Ze Germans

Discussion in 'Recipes for Feedback' started by jmcnamara, Sep 3, 2015.

  1. jmcnamara

    jmcnamara Well-Known Member

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    So, i've been noodling this one over for a bit, but I'd really like to do a recipe that totally sticks it to the Reinheitsgebot. I've never really liked someone telling me I couldn't do something, especially if i didn't see a good enough reason for it :D
    right off the bat, i think i'm going to use at least some sort of sugar in the boil.
    but, this could turn into an everything-but-the-kitchen-sink beer really quickly, so i wanted to open it up to you guys and gals for any particularly good ingredient(s) that work well (or ones that i should avoid)
    Thanks!
     
  2. Ozarks Mountain Brew

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    you talking about a K├Âlsch beer - Ze German Ale by Galveston Island Brewing Company, weren't very specific
     
  3. jmcnamara

    jmcnamara Well-Known Member

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    sorry, the thread title is half a line from the movie Snatch, Jason Statham says it quite a bit. i didn't mean a particular commercial beer or even style for that matter.
    about 10 minutes after i posted this, a quick google search showed i was definitely not the first one to think of this idea.
    basically, i want something that would get their lederhosen all in a bunch ;)
     
  4. Nosybear

    Nosybear Well-Known Member

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    Sticking to the Reinheitsgebot means malt, water and hops - they didn't know about yeast back then but now even the Germans allow it. Adding sugar violates it, as does adding minerals or mineral acids to your water. Even using corn sugar to carbonate is a violation - you're stuck with krauesening. So that doesn't leave a lot of room for unusual ingredients but they have to conform to the Classic Four - even spices are "verboten."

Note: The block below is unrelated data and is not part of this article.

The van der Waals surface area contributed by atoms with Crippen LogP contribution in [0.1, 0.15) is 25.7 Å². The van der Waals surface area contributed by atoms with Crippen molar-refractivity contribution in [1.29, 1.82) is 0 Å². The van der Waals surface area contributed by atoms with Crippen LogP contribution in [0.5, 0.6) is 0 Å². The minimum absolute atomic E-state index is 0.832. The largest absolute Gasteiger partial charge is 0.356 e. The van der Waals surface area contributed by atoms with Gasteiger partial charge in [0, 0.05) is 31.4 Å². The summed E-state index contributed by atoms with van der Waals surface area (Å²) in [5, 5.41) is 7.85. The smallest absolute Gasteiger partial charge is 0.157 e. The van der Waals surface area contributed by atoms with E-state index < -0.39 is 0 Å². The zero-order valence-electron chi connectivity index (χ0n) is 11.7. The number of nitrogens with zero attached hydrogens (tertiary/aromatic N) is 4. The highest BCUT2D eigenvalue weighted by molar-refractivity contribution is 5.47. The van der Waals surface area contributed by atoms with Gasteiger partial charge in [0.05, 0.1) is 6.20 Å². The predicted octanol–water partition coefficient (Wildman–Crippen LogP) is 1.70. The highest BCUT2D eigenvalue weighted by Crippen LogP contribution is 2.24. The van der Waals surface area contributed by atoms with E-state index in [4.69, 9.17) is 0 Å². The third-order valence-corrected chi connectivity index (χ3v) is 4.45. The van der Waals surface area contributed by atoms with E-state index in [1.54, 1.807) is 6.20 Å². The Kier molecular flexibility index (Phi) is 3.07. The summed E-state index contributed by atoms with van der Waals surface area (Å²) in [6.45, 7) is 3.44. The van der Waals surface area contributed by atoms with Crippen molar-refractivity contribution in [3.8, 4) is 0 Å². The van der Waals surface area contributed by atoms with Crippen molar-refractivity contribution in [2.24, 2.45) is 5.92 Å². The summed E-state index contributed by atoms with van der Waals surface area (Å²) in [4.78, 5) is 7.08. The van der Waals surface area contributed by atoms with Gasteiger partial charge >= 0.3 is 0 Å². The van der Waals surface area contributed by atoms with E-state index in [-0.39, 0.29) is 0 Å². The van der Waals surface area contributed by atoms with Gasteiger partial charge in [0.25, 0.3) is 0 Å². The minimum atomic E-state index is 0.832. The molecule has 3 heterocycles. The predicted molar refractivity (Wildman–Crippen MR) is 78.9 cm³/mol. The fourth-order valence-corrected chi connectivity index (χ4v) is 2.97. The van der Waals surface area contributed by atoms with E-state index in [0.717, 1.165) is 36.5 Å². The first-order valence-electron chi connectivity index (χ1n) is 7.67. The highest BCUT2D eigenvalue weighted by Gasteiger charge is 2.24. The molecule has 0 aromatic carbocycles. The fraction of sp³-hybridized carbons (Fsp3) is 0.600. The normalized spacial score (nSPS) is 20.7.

5. jmcnamara

    jmcnamara Well-Known Member

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    Nothing is verboten, everything is true ;)
    I meant that i don't want to stick to it, so using sugar, non-malted ingredients / adjuncts, other herbal additions, etc. is what i want. ideally, i'd have at least part of every aspect of the beer be against that antiquated rule
     
  6. Nosybear

    Nosybear Well-Known Member

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    Ah, sticks it TO the Reinheitsgebot.... Got ya now. Just use anything other than the Big Four and you'll have the German brewers piddling in their Lederhosen.... Some ideas:

    Any exotic grain in the mash. That includes maize (corn). Other starches such as taro root or sweet potatoes. Fruits. Even pumpkin is Verboten.
    Gruit or any other spices instead of or in addition to hops.
    Hard to do anything about the water but you can treat it with mineral acid.
    Wild fermentation.
    Eye of newt, toe of dog....

    In summary, Belgian and American craft beer. Even Germans are starting to brew it!
     
  7. jmcnamara

    jmcnamara Well-Known Member

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    interesting on those other starches. any experience with what taro root does to the taste / body? for that matter, how about just regular white potatoes?